Quantum Machine Learning Applied to Chemical Reaction Space

Heinen, Stefan. Quantum Machine Learning Applied to Chemical Reaction Space. 2021, Doctoral Thesis, University of Basel, Faculty of Science.


Official URL: https://edoc.unibas.ch/89359/

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The scope of this thesis is the application of quantum machine learning (QML) methods to problems in quantum chemistry and chemical compound space, especially chemical reactions.
First, QML models were introduced to improve job scheduling of quantum chemistry tasks on small university and large super computing clusters.
Using QML based wall time predictions to optimally distribute the workload on a cluster resulted in a significant reduction of the time to solution by up to 90% depending on the type of calculation studied: Ranging from single point calculations, over geometry optimizations, to transition state searches on a variety of levels of theory and basis sets.
The main focus of this thesis remains with the navigation through the chemical reaction space using QML models.
To train and test these models large, consistent, and carefully evaluated data sets are required.
While extensive data sets with experimental results are available, consistent quantum chemical data sets, especially for reactions, are rare in literature.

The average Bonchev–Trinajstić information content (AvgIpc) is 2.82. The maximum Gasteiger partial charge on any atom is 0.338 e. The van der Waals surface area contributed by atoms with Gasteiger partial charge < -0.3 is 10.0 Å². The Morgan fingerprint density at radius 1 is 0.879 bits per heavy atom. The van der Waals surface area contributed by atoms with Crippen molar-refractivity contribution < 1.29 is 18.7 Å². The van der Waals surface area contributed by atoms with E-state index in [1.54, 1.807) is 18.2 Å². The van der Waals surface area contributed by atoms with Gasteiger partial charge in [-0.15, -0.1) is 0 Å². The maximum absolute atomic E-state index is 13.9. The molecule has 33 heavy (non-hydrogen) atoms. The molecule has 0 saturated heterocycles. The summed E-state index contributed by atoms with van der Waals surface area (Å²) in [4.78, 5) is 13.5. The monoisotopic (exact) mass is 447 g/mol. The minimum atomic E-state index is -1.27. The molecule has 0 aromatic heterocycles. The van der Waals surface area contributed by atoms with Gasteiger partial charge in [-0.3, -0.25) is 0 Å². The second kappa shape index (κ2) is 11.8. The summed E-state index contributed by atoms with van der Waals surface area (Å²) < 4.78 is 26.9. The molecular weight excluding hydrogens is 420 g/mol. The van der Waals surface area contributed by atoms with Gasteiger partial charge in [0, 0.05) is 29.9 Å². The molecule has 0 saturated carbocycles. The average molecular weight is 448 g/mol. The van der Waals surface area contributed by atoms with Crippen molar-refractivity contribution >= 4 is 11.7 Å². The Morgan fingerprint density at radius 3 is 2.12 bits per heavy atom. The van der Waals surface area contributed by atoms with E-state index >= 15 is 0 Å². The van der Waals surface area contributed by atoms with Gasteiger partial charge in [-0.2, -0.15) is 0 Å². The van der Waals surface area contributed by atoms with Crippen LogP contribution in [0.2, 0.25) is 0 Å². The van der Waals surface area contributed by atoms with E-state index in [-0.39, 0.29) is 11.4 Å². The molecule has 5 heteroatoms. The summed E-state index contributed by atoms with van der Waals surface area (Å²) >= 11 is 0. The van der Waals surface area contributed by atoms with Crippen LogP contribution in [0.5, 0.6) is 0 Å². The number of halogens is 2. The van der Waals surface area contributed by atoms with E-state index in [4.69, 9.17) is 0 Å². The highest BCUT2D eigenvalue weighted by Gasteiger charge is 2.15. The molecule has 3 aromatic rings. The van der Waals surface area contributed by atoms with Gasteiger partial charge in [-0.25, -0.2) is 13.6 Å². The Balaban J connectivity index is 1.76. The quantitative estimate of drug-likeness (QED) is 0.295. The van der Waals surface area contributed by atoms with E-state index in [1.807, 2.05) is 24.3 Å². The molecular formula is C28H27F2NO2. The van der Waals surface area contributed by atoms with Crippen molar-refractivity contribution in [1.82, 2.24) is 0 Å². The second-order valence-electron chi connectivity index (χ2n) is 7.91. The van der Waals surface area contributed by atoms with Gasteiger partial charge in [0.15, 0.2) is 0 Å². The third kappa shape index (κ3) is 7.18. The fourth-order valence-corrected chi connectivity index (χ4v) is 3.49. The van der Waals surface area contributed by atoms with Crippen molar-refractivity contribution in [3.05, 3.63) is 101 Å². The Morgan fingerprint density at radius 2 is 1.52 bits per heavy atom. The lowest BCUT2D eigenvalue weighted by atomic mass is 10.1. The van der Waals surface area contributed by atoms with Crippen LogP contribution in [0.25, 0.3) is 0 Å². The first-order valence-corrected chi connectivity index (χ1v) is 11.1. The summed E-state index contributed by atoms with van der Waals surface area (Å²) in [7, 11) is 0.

Thus, a dataset for two competing text book reactions E2 and SN2 was generated, reporting thousands of reactant complexes and transition states with different nucleophiles (-H$^{-}$,-F$^{-}$, -Cl$^{-}$, -Br$^{-}$), leaving groups (-F, -Cl, -Br), and functional groups (-H, -NO$_2$, -CN, -CH$_3$, -NH$_2$) on an ethane scaffold.
The geometries were obtained on the MP2/6-311G(d) level of theory with subsequent DF-LCCSD/cc-pVTZ single point calculation.
However, limited by computational resources, the data set was incomplete.
Therefore, reactant to barrier (R2B) machine learning models were introduced to support the data generation and complete the dateset by predicting ~11'000 activation barriers solely using the reactant geometry as input.
Using R2B predictions, design rules for chemical reaction channels were derived by constructing decision trees.
Furthermore, Hammond's postulate was investigated, showing the limits for its application on reactants far away from the transition state, e.g. conformers.
Finally, the geometry relaxation and transition state search solely using machine learned energies and forces was investigated.
Trained on 200 reactions, the QML model was able to find 300 transition states, reaching out of sample RMSD of 0.14Å and 0.4Å for reactant geometries and transition states, respectively.
Although, relatively large RMSD for the geometries remain, the out of sample MAE of 26.06$\mathrm{cm^{-1}}$ for the transition state frequencies show a well described curvature of the transition state normal modes in agreement with the MP2 reference.
Advisors:von Lilienfeld, Anatole and Meuwly, Markus and Kästner, Johannes
Faculties and Departments:05 Faculty of Science > Departement Chemie > Former Organization Units Chemistry > Physikalische Chemie (Lilienfeld)
UniBasel Contributors:von Lilienfeld, Anatole and Meuwly, Markus
Item Type:Thesis
Thesis Subtype:Doctoral Thesis
Thesis no:14778
Thesis status:Complete
Number of Pages:121
Identification Number:
  • urn: urn:nbn:ch:bel-bau-diss147789
edoc DOI:
Last Modified:02 Sep 2022 04:30
Deposited On:01 Sep 2022 12:54

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